Baby in the Bargain
Willamenia Cogsdale, queen of barrel racing, has “history” with Lee Hawks, local rancher. On her return to Cactus Gulch with a two-year-old little girl, she still refuses to name the father. Her widowed father and grandfather aren’t happy with that situation, but they recognize the rodeo isn’t the place to raise a child.
In love with Willamenia since their school days, Lee has made a life for himself after leaving her, and the rodeo circuit, a couple of years earlier. Encouraged to make his feelings known, he seems unable to do that in words, but his actions are clear.
Even though deep down Willamenia is still in love with him, she’s not yet ready to admit it—not until a small fire and her grandfather's words push her into Lee's arms. Willamenia will do anything for her child, but revealing the truth may be one of the hardest things she's ever done.
Willamenia pulled the truck to a stop at the entrance to the ranch. Taking her hands from the wheel, she lifted them upward and watched as they trembled. “Some things never change.”
From the moment she’d entered the feed and seed, the hairs on her arms stood on end. She didn’t see him. Still, she knew he was there.
“Lee Hawks, I didn’t think you’d still be in town.”
Lawd! She put her forehead on the steering wheel. How was she going to keep her heart safe?
“Breathe,” she reminded herself. “Just breathe.” She lifted her head and focused on the picturesque ranch scene in the distance. “There’s no way Lee Hawks would ever lower himself to work for my father.” She summoned her courage, reached for the key, and the truck hummed back to life. “No matter what happens, I can never let him know.”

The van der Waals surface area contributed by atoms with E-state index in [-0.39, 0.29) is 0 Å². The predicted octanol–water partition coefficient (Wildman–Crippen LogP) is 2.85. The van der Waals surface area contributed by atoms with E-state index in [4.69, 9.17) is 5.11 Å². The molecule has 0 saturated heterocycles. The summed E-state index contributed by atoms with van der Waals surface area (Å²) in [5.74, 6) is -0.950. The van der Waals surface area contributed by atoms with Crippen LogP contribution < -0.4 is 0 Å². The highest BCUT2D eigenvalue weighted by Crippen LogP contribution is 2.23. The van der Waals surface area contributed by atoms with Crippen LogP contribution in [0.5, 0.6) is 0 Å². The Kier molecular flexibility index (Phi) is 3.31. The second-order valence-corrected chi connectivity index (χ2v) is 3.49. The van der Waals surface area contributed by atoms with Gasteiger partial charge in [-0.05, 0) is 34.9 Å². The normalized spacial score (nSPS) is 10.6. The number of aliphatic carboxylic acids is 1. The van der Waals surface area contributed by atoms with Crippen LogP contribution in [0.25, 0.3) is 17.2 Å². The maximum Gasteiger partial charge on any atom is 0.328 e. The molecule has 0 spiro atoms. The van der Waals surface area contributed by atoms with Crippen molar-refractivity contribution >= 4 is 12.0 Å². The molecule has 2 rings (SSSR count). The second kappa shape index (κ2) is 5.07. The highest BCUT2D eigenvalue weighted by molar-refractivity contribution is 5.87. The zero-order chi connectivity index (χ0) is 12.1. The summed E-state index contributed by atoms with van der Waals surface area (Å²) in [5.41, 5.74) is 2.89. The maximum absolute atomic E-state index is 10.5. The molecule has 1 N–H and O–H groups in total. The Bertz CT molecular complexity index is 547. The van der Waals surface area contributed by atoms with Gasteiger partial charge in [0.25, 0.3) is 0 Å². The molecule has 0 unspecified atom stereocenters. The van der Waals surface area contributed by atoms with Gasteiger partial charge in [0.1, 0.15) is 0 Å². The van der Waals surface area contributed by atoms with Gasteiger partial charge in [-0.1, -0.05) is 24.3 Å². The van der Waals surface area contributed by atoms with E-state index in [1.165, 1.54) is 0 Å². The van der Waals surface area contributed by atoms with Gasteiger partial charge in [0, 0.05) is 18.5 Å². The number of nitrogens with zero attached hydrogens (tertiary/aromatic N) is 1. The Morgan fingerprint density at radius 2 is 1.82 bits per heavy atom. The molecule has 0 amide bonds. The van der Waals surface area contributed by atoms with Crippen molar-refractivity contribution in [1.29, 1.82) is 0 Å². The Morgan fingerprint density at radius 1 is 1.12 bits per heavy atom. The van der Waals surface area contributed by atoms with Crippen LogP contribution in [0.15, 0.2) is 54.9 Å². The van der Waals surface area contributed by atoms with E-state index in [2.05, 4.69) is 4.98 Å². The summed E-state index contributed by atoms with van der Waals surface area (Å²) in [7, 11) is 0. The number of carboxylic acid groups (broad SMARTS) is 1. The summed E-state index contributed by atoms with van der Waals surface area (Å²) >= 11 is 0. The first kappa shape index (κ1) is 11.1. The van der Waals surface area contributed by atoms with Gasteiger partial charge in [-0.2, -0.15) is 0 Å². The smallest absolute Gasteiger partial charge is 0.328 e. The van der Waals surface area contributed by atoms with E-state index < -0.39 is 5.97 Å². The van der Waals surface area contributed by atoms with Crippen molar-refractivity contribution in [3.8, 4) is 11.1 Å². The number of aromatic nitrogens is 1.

The truck pulled into the drive. Willamenia noticed her father standing shoulder to shoulder with another familiar figure. Shifting the vehicle into park, she turned the motor off and slipped from behind the wheel. She grabbed her hat and slapped it into place, and then, as calm as she could, she sauntered over to the fence where they stood.
The sound of her boots on the gravel drew their heads around. She recognized the second figure. His face was a bit older than she remembered, but the sparkle in his eyes had never changed.
Willamenia extended her hand. “Mr. Davis, it’s good to see you again.”
He took her hand and gave a firm shake. Then, throwing protocol to the wind, he pulled her to him for a deep bear hug.
“Come here.” He gave a squeeze. “When I heard you’d come home, I wanted to be the first one to welcome you back.”
The hug ended, but he only released her as far as his arms would extend. “My, you’ve grown into a beautiful young woman.” He gave a wink. “I’m jealous of these young boys.”
A blush crept into her cheeks and filled them with heat.
“No need for that, Mr. Davis. You’re still the most handsome.”
He gave a deep chuckle. “You keep them on their toes, young lady.”
“Will do,” she murmured with an affirming nod.
Behind them, a horse neighed. Willamenia shifted her gaze to the corral. “Oh, my, that’s a pretty one.”
She stepped up to the fence. Her boots found the first rung, and then she swung the other leg over the top rail and climbed on board. Her eyes caught every movement of the burnished chestnut whose coat resembled a patchwork quilt, white splotches scattered across her body from her neck to her tail. The mare pranced back and forth along the fence line, her eyes focused on the corral at the far end.
“She’s out of my mare Stardust.”
“She’s got some fine moves, sir.”
Willamenia continued to watch as the silky mane tossed. The ends caught in the breeze, and the sun captured the rays of light before settling the flaxen hair against her neck.